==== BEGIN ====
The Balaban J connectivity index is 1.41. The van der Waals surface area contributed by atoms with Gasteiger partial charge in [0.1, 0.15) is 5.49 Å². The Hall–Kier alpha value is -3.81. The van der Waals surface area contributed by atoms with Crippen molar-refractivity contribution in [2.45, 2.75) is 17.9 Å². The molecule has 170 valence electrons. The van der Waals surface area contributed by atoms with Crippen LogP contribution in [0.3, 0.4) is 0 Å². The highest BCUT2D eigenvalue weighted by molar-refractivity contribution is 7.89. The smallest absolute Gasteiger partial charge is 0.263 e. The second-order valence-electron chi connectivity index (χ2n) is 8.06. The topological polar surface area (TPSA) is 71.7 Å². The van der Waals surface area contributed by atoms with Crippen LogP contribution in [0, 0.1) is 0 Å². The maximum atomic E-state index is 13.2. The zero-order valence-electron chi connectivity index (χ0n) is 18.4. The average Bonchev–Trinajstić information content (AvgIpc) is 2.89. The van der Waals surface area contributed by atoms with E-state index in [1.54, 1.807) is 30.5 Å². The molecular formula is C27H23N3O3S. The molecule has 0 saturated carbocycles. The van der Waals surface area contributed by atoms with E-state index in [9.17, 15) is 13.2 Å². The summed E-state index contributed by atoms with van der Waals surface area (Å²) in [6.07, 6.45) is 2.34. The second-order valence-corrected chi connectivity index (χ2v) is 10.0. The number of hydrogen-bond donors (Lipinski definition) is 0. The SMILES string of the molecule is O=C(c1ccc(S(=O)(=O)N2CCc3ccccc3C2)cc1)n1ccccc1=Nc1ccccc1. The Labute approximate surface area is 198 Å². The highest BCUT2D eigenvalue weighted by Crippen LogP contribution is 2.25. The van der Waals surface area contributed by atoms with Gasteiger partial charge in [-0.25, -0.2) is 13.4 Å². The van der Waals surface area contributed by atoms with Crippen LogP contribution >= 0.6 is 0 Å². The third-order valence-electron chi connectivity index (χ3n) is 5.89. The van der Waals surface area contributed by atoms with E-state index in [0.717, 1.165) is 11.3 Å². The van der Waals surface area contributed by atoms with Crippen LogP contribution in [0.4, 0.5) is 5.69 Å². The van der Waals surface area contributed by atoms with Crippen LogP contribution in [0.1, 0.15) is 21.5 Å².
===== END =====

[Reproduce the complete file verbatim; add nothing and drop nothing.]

The Balaban J connectivity index is 1.41. The van der Waals surface area contributed by atoms with Gasteiger partial charge in [0.1, 0.15) is 5.49 Å². The Hall–Kier alpha value is -3.81. The van der Waals surface area contributed by atoms with Crippen molar-refractivity contribution in [2.45, 2.75) is 17.9 Å². The molecule has 170 valence electrons. The van der Waals surface area contributed by atoms with Crippen LogP contribution in [0.3, 0.4) is 0 Å². The highest BCUT2D eigenvalue weighted by molar-refractivity contribution is 7.89. The smallest absolute Gasteiger partial charge is 0.263 e. The second-order valence-electron chi connectivity index (χ2n) is 8.06. The topological polar surface area (TPSA) is 71.7 Å². The van der Waals surface area contributed by atoms with Crippen LogP contribution in [0, 0.1) is 0 Å². The maximum atomic E-state index is 13.2. The zero-order valence-electron chi connectivity index (χ0n) is 18.4. The average Bonchev–Trinajstić information content (AvgIpc) is 2.89. The van der Waals surface area contributed by atoms with E-state index in [1.54, 1.807) is 30.5 Å². The molecular formula is C27H23N3O3S. The molecule has 0 saturated carbocycles. The van der Waals surface area contributed by atoms with E-state index in [9.17, 15) is 13.2 Å². The summed E-state index contributed by atoms with van der Waals surface area (Å²) in [6.07, 6.45) is 2.34. The second-order valence-corrected chi connectivity index (χ2v) is 10.0. The number of hydrogen-bond donors (Lipinski definition) is 0. The SMILES string of the molecule is O=C(c1ccc(S(=O)(=O)N2CCc3ccccc3C2)cc1)n1ccccc1=Nc1ccccc1. The Labute approximate surface area is 198 Å². The highest BCUT2D eigenvalue weighted by Crippen LogP contribution is 2.25. The van der Waals surface area contributed by atoms with Gasteiger partial charge in [-0.25, -0.2) is 13.4 Å². The van der Waals surface area contributed by atoms with Crippen LogP contribution >= 0.6 is 0 Å². The third-order valence-electron chi connectivity index (χ3n) is 5.89. The van der Waals surface area contributed by atoms with E-state index in [0.717, 1.165) is 11.3 Å². The van der Waals surface area contributed by atoms with Crippen LogP contribution in [0.4, 0.5) is 5.69 Å². The van der Waals surface area contributed by atoms with Crippen LogP contribution in [0.1, 0.15) is 21.5 Å².